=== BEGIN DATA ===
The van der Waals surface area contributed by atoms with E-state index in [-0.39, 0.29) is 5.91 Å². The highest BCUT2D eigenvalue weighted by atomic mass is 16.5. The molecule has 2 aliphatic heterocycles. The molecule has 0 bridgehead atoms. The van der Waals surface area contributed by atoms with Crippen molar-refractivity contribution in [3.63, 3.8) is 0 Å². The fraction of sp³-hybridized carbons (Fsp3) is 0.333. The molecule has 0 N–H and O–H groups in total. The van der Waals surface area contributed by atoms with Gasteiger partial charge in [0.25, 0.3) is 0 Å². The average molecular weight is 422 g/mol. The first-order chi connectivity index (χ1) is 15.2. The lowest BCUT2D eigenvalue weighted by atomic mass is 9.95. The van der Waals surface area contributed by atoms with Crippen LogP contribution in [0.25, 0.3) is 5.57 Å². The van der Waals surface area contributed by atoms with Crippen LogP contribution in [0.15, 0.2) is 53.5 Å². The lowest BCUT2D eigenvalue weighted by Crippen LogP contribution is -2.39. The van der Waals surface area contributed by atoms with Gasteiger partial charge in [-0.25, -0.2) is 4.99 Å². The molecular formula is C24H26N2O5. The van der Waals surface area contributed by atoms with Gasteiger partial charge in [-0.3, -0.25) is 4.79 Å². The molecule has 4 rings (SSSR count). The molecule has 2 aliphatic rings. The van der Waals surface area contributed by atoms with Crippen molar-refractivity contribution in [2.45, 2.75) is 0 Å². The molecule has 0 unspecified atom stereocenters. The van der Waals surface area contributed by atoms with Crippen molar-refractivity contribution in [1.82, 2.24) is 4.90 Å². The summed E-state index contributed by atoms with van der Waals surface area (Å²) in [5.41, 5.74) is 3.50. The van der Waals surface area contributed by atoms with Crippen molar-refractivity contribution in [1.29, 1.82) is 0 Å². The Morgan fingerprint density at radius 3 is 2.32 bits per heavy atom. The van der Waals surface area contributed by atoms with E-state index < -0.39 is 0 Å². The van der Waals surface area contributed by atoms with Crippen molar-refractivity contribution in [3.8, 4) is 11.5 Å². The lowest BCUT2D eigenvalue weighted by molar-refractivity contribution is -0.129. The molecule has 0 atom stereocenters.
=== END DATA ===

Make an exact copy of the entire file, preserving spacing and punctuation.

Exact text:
The van der Waals surface area contributed by atoms with E-state index in [-0.39, 0.29) is 5.91 Å². The highest BCUT2D eigenvalue weighted by atomic mass is 16.5. The molecule has 2 aliphatic heterocycles. The molecule has 0 bridgehead atoms. The van der Waals surface area contributed by atoms with Crippen molar-refractivity contribution in [3.63, 3.8) is 0 Å². The fraction of sp³-hybridized carbons (Fsp3) is 0.333. The molecule has 0 N–H and O–H groups in total. The van der Waals surface area contributed by atoms with Gasteiger partial charge in [0.25, 0.3) is 0 Å². The average molecular weight is 422 g/mol. The first-order chi connectivity index (χ1) is 15.2. The lowest BCUT2D eigenvalue weighted by atomic mass is 9.95. The van der Waals surface area contributed by atoms with Crippen LogP contribution in [0.25, 0.3) is 5.57 Å². The van der Waals surface area contributed by atoms with Crippen LogP contribution in [0.15, 0.2) is 53.5 Å². The lowest BCUT2D eigenvalue weighted by Crippen LogP contribution is -2.39. The van der Waals surface area contributed by atoms with Gasteiger partial charge in [-0.25, -0.2) is 4.99 Å². The molecular formula is C24H26N2O5. The van der Waals surface area contributed by atoms with Gasteiger partial charge in [-0.3, -0.25) is 4.79 Å². The molecule has 4 rings (SSSR count). The molecule has 2 aliphatic rings. The van der Waals surface area contributed by atoms with Crippen molar-refractivity contribution in [2.45, 2.75) is 0 Å². The molecule has 0 unspecified atom stereocenters. The van der Waals surface area contributed by atoms with Crippen molar-refractivity contribution in [1.82, 2.24) is 4.90 Å². The summed E-state index contributed by atoms with van der Waals surface area (Å²) in [5.41, 5.74) is 3.50. The van der Waals surface area contributed by atoms with Crippen molar-refractivity contribution in [1.29, 1.82) is 0 Å². The Morgan fingerprint density at radius 3 is 2.32 bits per heavy atom. The van der Waals surface area contributed by atoms with E-state index < -0.39 is 0 Å². The van der Waals surface area contributed by atoms with Crippen molar-refractivity contribution in [3.8, 4) is 11.5 Å². The lowest BCUT2D eigenvalue weighted by molar-refractivity contribution is -0.129. The molecule has 0 atom stereocenters.